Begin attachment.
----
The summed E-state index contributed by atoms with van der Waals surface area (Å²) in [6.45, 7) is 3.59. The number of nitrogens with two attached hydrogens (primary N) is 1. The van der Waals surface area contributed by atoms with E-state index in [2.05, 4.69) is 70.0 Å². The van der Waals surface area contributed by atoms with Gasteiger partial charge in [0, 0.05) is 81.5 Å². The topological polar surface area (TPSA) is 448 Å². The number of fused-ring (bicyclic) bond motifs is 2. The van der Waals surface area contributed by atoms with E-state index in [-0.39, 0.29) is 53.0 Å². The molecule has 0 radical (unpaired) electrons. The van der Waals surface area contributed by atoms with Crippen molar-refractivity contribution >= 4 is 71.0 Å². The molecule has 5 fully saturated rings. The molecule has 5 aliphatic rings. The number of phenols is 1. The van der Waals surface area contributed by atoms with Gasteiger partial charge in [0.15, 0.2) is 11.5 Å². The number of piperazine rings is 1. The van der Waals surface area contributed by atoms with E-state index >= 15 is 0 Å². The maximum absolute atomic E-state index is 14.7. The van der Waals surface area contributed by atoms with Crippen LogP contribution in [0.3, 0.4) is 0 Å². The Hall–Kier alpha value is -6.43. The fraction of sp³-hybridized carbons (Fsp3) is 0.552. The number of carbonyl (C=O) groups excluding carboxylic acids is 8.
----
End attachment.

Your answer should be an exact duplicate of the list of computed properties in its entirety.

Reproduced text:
The summed E-state index contributed by atoms with van der Waals surface area (Å²) in [6.45, 7) is 3.59. The number of nitrogens with two attached hydrogens (primary N) is 1. The van der Waals surface area contributed by atoms with E-state index in [2.05, 4.69) is 70.0 Å². The van der Waals surface area contributed by atoms with Gasteiger partial charge in [0, 0.05) is 81.5 Å². The topological polar surface area (TPSA) is 448 Å². The number of fused-ring (bicyclic) bond motifs is 2. The van der Waals surface area contributed by atoms with E-state index in [-0.39, 0.29) is 53.0 Å². The molecule has 0 radical (unpaired) electrons. The van der Waals surface area contributed by atoms with Crippen molar-refractivity contribution >= 4 is 71.0 Å². The molecule has 5 fully saturated rings. The molecule has 5 aliphatic rings. The number of phenols is 1. The van der Waals surface area contributed by atoms with Gasteiger partial charge in [0.15, 0.2) is 11.5 Å². The number of piperazine rings is 1. The van der Waals surface area contributed by atoms with E-state index >= 15 is 0 Å². The maximum absolute atomic E-state index is 14.7. The van der Waals surface area contributed by atoms with Crippen LogP contribution in [0.3, 0.4) is 0 Å². The Hall–Kier alpha value is -6.43. The fraction of sp³-hybridized carbons (Fsp3) is 0.552. The number of carbonyl (C=O) groups excluding carboxylic acids is 8.